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2 days with Okkasan. My home stay experience.

03:19Mia Durano


One of the best parts of this whole trip is the HomeStay. We participants are grouped and assigned to live with a Japanese family for 3 days and 2 nights. This was a whole new level of immersion into the culture.  6 other girls and I were assigned to Okkasan (Mother in Japanese.)  Our Okkasan has 2 children that both work and live in Tokyo, so really, it was just her at home. She had the most amazing organic vegetable garden!  Okkasan spoke no English which sort of made communication pretty tough especially when we had to help her with dinner, but I guess with our broken Japanese and sign language, it got easier.

Our first night with her, she asked us to help her with picking fresh veggies from the garden and picking persimmon from her tree.  I also helped in making some sort of pasta-salad crossover. It was pretty fun to be helping out in the kitchen at dinner. I had to help her cook Japanese rice, it’s like regular rice but with sea salt mixed in. She also took out some beef, squid and hotdogs to grill after that. We had one crazy feast! One thing I kept thinking about is how in Japanese culture its considered rude to not finish food that’s prepared for you. But my groupmates and I just couldn’t anymore! There was just too much! We ended up trying to finish it anyways (hello, 10 extra pounds on me when I got back), helped clear the table and washed the dishes and got ready to just spend the rest of the evening bonding with our mom.
Another very different experience is the sleeping on tatami mats. Tatami mats are the traditional Japanese beds. There’s just something about these mats. I snuggled into one and just dozed off right away!
The next morning everyone from the program met at Oyama rice terraces. we explored the place and took a sushi making class. That’s going in another post J
That afternoon, we got taught the art of Japanese Calligraphy. It is, (as Okkasan makes it seem) supposed to be easy. But I don’t have a single artsy bone (or a musical or dancing bone) in my body. I ended up just copying the stencil and patting myself on the back for trying.  We helped make dinner after that, but it felt more like we were preparing another hefty feast. Japanese is pretty meticulous, taking long hours to prepare every dish and side dish. But only minutes to eat! We slept late that night, just chitchatting and bonding with everyone.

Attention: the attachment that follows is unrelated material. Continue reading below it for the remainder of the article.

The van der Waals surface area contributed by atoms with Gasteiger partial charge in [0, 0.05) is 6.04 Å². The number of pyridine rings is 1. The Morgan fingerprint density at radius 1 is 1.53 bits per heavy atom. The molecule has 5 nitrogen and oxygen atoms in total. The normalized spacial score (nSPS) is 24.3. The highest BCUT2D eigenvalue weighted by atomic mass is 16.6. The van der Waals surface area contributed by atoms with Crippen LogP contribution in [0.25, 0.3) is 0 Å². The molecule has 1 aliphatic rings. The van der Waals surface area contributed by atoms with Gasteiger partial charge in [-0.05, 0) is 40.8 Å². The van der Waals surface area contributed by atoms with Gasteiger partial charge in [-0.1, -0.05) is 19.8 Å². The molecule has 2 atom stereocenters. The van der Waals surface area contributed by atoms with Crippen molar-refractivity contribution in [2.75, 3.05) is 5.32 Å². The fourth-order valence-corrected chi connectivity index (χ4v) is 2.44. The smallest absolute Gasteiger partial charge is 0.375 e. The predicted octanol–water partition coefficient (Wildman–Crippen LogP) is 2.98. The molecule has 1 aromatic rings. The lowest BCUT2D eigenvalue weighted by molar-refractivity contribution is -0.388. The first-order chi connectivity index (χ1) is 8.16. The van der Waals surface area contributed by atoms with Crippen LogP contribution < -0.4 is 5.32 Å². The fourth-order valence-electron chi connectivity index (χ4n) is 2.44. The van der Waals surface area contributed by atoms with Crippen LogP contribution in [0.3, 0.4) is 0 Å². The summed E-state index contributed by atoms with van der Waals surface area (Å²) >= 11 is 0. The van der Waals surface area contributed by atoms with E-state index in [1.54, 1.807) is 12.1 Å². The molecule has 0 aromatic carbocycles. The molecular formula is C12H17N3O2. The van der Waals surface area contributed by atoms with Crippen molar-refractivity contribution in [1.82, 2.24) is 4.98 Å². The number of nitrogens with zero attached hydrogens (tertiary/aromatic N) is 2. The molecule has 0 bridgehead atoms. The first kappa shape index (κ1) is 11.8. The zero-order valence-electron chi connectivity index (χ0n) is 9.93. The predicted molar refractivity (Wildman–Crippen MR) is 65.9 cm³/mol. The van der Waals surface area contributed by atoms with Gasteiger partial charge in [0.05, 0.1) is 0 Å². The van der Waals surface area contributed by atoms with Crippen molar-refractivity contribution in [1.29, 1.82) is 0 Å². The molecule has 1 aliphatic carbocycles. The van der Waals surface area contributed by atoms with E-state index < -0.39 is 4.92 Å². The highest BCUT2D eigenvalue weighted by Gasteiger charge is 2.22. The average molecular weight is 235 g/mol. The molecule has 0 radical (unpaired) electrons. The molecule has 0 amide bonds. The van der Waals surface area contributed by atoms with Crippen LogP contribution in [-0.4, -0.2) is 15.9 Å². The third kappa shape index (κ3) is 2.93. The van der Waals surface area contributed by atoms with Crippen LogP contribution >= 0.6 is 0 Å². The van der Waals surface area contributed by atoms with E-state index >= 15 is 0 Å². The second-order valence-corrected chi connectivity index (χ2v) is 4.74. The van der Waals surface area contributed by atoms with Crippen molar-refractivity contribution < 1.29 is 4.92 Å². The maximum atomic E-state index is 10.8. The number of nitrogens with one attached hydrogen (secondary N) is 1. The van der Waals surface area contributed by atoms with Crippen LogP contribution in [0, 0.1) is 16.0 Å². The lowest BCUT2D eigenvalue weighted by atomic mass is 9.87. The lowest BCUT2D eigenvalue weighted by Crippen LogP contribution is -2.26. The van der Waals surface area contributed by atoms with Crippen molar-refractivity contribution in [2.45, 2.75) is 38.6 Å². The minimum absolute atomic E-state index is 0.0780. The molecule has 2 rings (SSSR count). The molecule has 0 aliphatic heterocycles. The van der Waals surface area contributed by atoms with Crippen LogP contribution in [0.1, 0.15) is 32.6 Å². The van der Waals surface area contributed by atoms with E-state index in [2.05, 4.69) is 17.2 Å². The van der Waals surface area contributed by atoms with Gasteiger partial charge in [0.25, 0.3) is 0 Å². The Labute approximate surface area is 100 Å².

Everyone from the program had to get up early and prepare for our parting ceremony the next day. Everyone had a presentation ready and I was part of it as a host. There were a bunch of dance numbers and a cultural presentation (see why I was hosting. Haha) After all that, we were asked to say goodbye to our families. It was pretty sad and heartbreaking to say goodbye  to our mom. I mean, personally, I’m not big on emotions and I’m pretty guarded. But I guess spending two full days with a woman who opened her heart and her home to us, made me melt. I gave her my warmest hug and thanked her for everything.

Our Okkasan didn’t speak our language and we didn’t speak hers. But I guess, if you try hard enough and open up. You learn and understand a language that tugs your heart.
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